New Mouse Model Could Lead to Better Treatments for Pediatric Hormone Deficiency
INDIANAPOLIS -- Scientists searching for better treatments for certain hormone deficiency problems in children have a new tool, according to a research team at Indiana University School of Medicine.
Using a targeted mutation of a gene important in pituitary system development, the researchers have created a mouse line that serves as a model of combined pituitary hormone deficiency, a disease that causes short stature, metabolic disease, pubertal failure and other problems. The study was reported in the current online edition of the Proceedings of the National Academy of Sciences.
“This mouse model should enable us to gain a stronger understanding of the molecular and cellular events involved in the progression of pediatric combined pituitary hormone deficiency,” said Simon J. Rhodes, Ph.D., professor of cellular and integrative physiology and associate dean for research and graduate studies.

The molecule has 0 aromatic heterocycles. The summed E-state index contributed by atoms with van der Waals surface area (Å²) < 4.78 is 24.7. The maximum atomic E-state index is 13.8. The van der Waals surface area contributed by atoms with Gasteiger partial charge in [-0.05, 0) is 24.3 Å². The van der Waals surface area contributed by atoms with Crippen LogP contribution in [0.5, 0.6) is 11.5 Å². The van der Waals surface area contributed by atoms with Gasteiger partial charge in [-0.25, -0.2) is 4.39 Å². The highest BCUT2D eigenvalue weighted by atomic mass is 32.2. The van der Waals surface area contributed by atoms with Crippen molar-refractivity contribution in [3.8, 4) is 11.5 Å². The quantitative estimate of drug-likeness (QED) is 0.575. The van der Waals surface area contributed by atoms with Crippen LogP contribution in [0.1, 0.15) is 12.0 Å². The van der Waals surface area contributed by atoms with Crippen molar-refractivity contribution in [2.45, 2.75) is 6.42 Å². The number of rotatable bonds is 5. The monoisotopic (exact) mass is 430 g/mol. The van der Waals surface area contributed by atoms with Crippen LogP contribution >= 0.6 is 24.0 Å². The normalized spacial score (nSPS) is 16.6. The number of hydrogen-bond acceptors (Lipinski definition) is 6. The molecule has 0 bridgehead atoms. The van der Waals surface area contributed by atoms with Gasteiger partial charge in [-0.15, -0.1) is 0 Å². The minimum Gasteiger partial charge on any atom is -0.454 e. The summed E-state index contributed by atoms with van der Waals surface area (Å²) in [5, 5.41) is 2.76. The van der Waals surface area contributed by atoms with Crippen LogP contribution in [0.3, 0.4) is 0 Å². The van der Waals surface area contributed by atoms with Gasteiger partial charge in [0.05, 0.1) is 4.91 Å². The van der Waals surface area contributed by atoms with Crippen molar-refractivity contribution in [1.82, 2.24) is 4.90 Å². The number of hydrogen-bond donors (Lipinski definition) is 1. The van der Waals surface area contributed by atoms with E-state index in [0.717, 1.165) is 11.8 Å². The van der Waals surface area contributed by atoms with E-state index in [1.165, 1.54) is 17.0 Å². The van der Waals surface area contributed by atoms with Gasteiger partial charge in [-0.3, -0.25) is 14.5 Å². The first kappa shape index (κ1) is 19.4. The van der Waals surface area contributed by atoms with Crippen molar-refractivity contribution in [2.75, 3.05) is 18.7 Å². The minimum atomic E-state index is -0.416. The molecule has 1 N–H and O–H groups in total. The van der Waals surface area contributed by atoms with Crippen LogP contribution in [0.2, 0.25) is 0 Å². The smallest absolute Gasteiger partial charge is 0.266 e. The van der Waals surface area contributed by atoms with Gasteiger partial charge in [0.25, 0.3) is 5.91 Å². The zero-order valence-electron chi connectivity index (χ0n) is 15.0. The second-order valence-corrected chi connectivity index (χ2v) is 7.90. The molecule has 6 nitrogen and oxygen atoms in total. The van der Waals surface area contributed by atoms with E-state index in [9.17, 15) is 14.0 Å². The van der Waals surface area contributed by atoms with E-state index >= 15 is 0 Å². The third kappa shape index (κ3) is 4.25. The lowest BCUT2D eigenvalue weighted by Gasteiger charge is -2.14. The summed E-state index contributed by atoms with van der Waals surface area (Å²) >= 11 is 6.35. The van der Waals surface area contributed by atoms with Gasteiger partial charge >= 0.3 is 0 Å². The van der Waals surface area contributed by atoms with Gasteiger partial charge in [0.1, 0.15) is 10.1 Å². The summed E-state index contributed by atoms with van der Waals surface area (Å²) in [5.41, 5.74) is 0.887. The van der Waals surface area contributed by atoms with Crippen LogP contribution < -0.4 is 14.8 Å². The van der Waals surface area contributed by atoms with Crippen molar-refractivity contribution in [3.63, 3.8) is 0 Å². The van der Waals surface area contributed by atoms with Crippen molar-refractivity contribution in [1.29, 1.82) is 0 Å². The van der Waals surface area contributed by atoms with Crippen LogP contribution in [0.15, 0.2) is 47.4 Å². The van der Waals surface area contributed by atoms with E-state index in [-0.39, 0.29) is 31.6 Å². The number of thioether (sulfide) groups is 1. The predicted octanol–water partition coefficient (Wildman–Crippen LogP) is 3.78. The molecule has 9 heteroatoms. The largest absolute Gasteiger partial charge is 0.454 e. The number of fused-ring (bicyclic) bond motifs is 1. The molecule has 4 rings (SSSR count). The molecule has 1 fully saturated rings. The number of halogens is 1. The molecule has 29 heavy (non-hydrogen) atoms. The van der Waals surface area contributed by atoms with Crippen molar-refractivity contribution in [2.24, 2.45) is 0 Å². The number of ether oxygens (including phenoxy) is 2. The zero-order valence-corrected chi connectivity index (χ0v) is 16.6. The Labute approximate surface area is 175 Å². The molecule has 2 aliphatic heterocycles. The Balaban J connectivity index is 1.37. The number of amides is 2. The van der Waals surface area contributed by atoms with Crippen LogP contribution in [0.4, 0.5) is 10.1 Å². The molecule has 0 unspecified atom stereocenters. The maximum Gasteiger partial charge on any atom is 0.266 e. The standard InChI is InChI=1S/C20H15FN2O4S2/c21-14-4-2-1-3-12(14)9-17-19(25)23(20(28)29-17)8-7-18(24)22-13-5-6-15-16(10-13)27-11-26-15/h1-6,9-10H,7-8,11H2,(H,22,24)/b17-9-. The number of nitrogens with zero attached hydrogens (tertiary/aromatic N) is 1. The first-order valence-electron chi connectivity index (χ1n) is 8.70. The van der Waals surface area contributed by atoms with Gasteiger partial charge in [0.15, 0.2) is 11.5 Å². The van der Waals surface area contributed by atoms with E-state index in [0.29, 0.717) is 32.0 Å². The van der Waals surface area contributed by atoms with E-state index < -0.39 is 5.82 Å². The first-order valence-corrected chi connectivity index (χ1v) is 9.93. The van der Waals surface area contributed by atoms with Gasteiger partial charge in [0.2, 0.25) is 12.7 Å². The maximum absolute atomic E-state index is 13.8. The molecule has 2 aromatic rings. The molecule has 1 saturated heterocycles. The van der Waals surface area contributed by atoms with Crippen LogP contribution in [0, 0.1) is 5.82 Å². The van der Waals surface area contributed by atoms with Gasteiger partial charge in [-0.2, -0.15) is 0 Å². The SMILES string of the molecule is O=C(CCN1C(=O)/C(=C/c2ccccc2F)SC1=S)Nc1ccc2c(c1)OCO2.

The gene being studied, LHX3, is involved in the development of both the pituitary gland and the central nervous system.
However, the IU researchers focused specifically on a unique variant of the disease, previously discovered by Rhodes and his colleagues, that does not cause nervous system defects, unlike other forms of the hormone deficiency disease.
“Creating the mouse model helped clarify differences at the molecular level between the two types of the disease,” said Dr. Rhodes, principal investigator.
Mice that do not produce any LHX3 protein are stillborn, but by crafting a gene that produces a truncated form of the protein, the researchers produced a mouse model that closely resembles the disease among children with a similar genetic mutation.
In addition to Rhodes the research team included first author Stephanie Colvin, Ph.D., graduate student in biology at Indiana University-Purdue University, Indianapolis; Raleigh E. Malik, graduate student in biochemstry and molecular biology at IU School of Medicine, and Aaron D. Showalter and Kyle W. Sloop, Ph.D, of Eli Lilly and Co.
The research was supported by funding from the National Institutes of Health, the Indiana Clinical and Translational Sciences Institute and the National Science Foundation.